Deepfake technology: How it works, how to spot it, and what are the legal implications in India

    Deepfake technology

    A video of South Indian actress Rashmika Mandanna went viral recently, in which her face was superimposed on another person’s body. The actress was trolled and shocked by the video, which she clarified was not hers. This video was created using deepfake technology, a form of artificial intelligence that can manipulate media to make it look real. This technology has raised concerns about its potential misuse and impact on society. We will explain what deepfake technology is, how it works, how to spot it, and what are the legal implications in India.

    What is deepfake technology?
    Deepfake technology is a combination of deep learning and fake, which refers to the use of AI techniques to alter or generate media, such as images, videos, or audio. Deepfake technology can replace a person’s face or voice with another’s, making it seem like they have done or said things they never did. Deepfake technology can also create entirely new content, such as synthetic faces or voices, that do not belong to any real person.

    How does deepfake technology work?
    Deepfake technology works by using two types of neural networks, which are computer systems that can learn from data and perform tasks. One type is called an encoder, which analyzes the source content, such as the original face or voice, and extracts the essential features and representations. The other type is called a decoder, which uses the features from the encoder to generate new content, such as a fake face or voice. This process is repeated for each frame of the video or each segment of the audio to ensure consistency and realism.

    Deepfake technology also uses a framework called a Generative Adversarial Network (GAN), which consists of two competing neural networks: a generator and a discriminator. The generator tries to create fake content that can fool the discriminator, while the discriminator tries to distinguish between fake and real content. The generator and the discriminator learn from each other and improve their performance over time, resulting in more convincing and high-quality deepfakes.

    How did deepfake technology start?
    The term deepfake was first coined in late 2017 by a Reddit user who used deep learning technology to superimpose celebrities’ faces onto pornographic videos. This incident attracted significant attention and controversy, as it violated the privacy and consent of the celebrities involved. By 2018, the technology had become easier to use, thanks to open-source libraries and tutorials shared online. In the later 2020s, deepfakes became more accessible and difficult to detect, as they were used for various purposes, such as entertainment, education, art, politics, and crime.

    How to spot deepfake content?
    It is not easy to spot deepfake content, but it is not impossible either. To identify them, one has to pay attention to visual and audio cues, as well as other indicators, such as:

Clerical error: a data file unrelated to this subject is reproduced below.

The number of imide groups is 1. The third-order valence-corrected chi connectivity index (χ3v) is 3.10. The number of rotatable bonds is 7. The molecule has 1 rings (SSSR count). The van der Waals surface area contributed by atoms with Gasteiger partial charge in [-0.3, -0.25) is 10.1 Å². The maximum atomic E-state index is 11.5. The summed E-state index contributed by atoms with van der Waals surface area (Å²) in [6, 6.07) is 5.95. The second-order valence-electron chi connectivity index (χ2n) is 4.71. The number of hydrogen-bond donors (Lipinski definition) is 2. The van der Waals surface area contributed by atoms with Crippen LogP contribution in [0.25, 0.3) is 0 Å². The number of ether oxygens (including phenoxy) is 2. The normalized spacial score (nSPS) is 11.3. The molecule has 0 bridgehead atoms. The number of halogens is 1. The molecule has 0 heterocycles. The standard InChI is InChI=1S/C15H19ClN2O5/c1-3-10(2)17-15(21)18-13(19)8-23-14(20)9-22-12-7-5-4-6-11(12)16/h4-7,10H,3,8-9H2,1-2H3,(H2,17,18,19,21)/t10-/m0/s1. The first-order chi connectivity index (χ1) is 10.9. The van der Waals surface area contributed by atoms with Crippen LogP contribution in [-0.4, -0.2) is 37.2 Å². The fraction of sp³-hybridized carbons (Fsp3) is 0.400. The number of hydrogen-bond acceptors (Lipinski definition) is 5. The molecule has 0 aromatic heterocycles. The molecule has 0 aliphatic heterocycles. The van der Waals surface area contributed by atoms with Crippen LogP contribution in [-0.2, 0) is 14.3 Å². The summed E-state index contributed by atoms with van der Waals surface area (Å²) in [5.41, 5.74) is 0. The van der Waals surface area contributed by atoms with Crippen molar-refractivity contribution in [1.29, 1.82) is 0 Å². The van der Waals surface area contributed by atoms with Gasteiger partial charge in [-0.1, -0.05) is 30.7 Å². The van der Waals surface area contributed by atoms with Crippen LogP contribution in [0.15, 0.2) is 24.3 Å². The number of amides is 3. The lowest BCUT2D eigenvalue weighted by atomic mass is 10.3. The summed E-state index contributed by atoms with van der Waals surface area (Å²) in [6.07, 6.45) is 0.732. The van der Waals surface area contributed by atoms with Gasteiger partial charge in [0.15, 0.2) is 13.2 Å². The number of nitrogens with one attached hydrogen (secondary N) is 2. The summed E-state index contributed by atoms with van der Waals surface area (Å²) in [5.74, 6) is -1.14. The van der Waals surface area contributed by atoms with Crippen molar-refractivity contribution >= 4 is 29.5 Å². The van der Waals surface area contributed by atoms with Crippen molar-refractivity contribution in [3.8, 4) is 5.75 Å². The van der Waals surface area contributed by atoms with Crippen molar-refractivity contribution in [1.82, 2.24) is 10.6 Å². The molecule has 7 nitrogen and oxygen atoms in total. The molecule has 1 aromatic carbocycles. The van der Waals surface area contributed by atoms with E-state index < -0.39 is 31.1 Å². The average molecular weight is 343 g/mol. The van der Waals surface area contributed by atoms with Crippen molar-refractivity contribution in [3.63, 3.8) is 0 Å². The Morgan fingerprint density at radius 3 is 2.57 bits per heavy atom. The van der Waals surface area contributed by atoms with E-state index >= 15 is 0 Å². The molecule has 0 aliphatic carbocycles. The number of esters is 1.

• Facial expressions and anomalies: Look for unnatural facial expressions, mismatched lip-sync, irregular blinking, or blurred edges. Deepfake technology may not be able to capture the subtle nuances and emotions of human faces or may produce artifacts and glitches in the output.
    • Audio discrepancies: Listen carefully for shifts in tone, pitch, or unnatural speech patterns. Deepfake technology may not be able to replicate the exact voice or accent of a person or may produce inconsistencies and distortions in the sound.
    • Body style and color: Look for mismatched body styles or colors between the face and the rest of the body. Deepfake technology may not be able to adjust the face to fit the body shape or skin tone of the person or may produce noticeable differences and contrasts in the output.
    • Location and lighting: Look for incongruous locations or lighting between the background and the foreground. Deepfake technology may not be able to match the lighting or perspective of the scene or may produce unrealistic or unnatural effects in the output.
    • Source and context: Look for the source and context of the content, such as the date, time, location, or purpose of the video or audio. Deepfake technology may not be able to provide verifiable or credible information about the content or may produce content that is out of place or inconsistent with reality.
    Deepfake technology

    What are the legal implications of deepfake technology in India?
    If someone makes and shares deepfake videos of someone as a joke or for fun, they may face legal action under the Indian Penal Code (IPC) sections. They may also have to pay a heavy fine or face imprisonment. Apart from this, if someone’s reputation or dignity is harmed by deepfake videos, they may also file a case of defamation against the creator or the sharer of the content. In this case, action may also be taken against social media companies under the Information Technology (IT) rules. After the complaint, social media companies have to remove such content from their platforms within 36 hours. However, India does not have a specific law or regulation to deal with deepfake technology, which poses a challenge for the authorities and the victims. Therefore, there is a need for better awareness, detection, and prevention of deepfake technology, as well as ethical and responsible use of AI.